• Guard against Malicious Intent: Safety rails need to be in place for protecting against malicious intent. Detailed logs should be available of where and when things happened and under whose control.
  • Audit Logs: Detailed audit logs need to be provided tracking every step of chain of custody irrespective of where the media is vaulted at a remote site or on the cloud.
  • End of Life & Shredding: Once the media has reached obsolescence or can no longer be relied upon for its integrity, the media must be appropriately destroyed. The destruction of magnetic media is usually accomplished by applying some destruction process to the cartridge, either scrambling the data on the tape or destroying the tape altogether, rendering it useless. For cloud-based solutions, all copies of data need to be shredded.

CloudLanes is the leading provider of digitally archived media in the cloud with ‘Chain of Custody’ and enables implementation of several best practices described above.

-Vijay Ramaswamy @ The CloudLanes Team

Tape: Don’t Burry Me. I Am Alive & Kicking Butt!


rip-tapeFor years, disk backup vendors have thrown FUD at tape-based backup solutions and tape media itself.  Even many from the analyst community concurred and prematurely declared “Tape is dead”.  However, the truth is far from it. Approximately 5 million LTO drives and more than 280 million LTO tape cartridges have been shipped since the format’s inception and the amount of data being stored on tape continues to grow.


The Cloud Changes Everything

The latest innovations in cloud storage have enabled a new era for backup, recovery and archiving. There are now new ‘cool’ and ‘cold’ tiers of storage being offered by leading cloud providers including AWS and Azure.  Though some of the back end technologies being used are not externally disclosed, it is generally agreed upon that they are a perfect use case for long-term data archival, traditionally being served by tape media.  It is anybody’s  guess what that back end media needs to be for the cloud provider in the long term to achieve those cost economics. After all, it’s tape media which wins the storage economics hands down.

Tape Media vs Tape Format

We at CloudLanes believe that the jury is out there about longevity of the tape media itself. However, the tape format has a compelling use case. LTFS based systems offer a unit of archival which no other storage unit offers. An archival atomic unit of storage in tape format also naturally lends itself to chain of custody tracking which is a huge additional benefit. A digitized archival unit now in tape format can now be managed with meta data around it which offers compelling value proposition as data can then be archived in the cloud, across clouds, managed and analyzed at scale.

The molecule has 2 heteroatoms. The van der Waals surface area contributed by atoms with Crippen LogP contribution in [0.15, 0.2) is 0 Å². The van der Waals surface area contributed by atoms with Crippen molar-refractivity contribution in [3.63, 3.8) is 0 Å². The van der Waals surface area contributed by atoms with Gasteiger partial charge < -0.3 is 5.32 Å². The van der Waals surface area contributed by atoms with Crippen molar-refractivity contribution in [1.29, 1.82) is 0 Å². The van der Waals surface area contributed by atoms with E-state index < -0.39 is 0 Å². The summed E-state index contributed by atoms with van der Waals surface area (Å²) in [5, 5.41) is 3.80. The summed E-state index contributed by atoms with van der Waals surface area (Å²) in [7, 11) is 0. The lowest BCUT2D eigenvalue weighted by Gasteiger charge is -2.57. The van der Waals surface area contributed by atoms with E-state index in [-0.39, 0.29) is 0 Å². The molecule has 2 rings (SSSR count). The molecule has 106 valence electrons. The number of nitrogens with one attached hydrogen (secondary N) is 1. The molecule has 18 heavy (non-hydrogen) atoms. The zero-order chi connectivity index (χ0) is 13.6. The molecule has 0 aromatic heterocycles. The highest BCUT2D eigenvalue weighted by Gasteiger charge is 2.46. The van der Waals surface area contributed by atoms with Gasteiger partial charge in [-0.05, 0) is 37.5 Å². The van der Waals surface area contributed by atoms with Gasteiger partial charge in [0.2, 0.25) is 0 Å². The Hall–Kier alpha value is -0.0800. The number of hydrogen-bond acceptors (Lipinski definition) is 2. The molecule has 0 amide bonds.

Tape as a technology ain’t dead yet. It’s just getting better with age.

Vijay Ramaswamy @ The CloudLanes Team 

Would appreciate your thoughts on cloud, archiving, and tape technologies.


Azure Cool: The Cool Kid On the Block

Azure Cool

Recently, Azure (MSFT) announced another storage tier in the cloud called ‘Azure Cool’. As the name suggests it is targeted at ‘cool data’.  It seems the industry focus has moved from high performing hot data to glacier age cold data to now cool data.  So what exactly is ‘cool data’?

Cool Data

MSFT with Azure Cool is now targeting non-mission critical data. Example use cases for cool storage include backups, media content, scientific data, compliance and archival data. In general, any data which lives for a longer period of time and is accessed less than once a month is a perfect candidate for cool storage. Cool data, in our opinion, forms a significant portion of the larger secondary data storage market.


It’s good to see Microsoft working with the eco system partners to build out solutions around Azure Cool. At launch, Microsoft did announce integration with leading data protection providers including Commvault, Cohesity, and Veritas besides others. The API for cool storage is the same as hot blob storage which reduces the complexity of integrating with such a solution.

Performance, Availability & Pricing

Interestingly the performance of Cool is the same as Hot tier with a lower level of availability (99% vs 99.9%).  This is an interesting twist to the positioning of Cool tier, as it provides a higher performance compared to similar offerings from AWS and Google. Of course, the pricing for Cool is cheaper at  $.01/ GB/mo. I am sure most enterprise customers have a better deal than what is advertised via their ELAs (enterprise agreements).

 So where do you start?

Cool tier has lower cost of storing data but higher cost of accessing data and it should be used for data that is not frequently accessed and has lower availability SLA requirements. If you do not know the access pattern for your data, MSFT recommends that you start with the Hot tier for at least a month and then determine whether you can save costs by moving to Cool storage based on your actual usage.  Surely, something easier said than done.

What would be interesting is to have lifecycle policies provided by Azure around the storage management of the objects in the hot tier such that they are automatically migrated to the cold tier or between tiers when access patterns change or when certain cost thresholds are crossed etc.

Cool Kid, welcome to the neighborhood. Some interesting use cases for you around the corner.

Let’s stay cool till then!

-The CloudLanes Team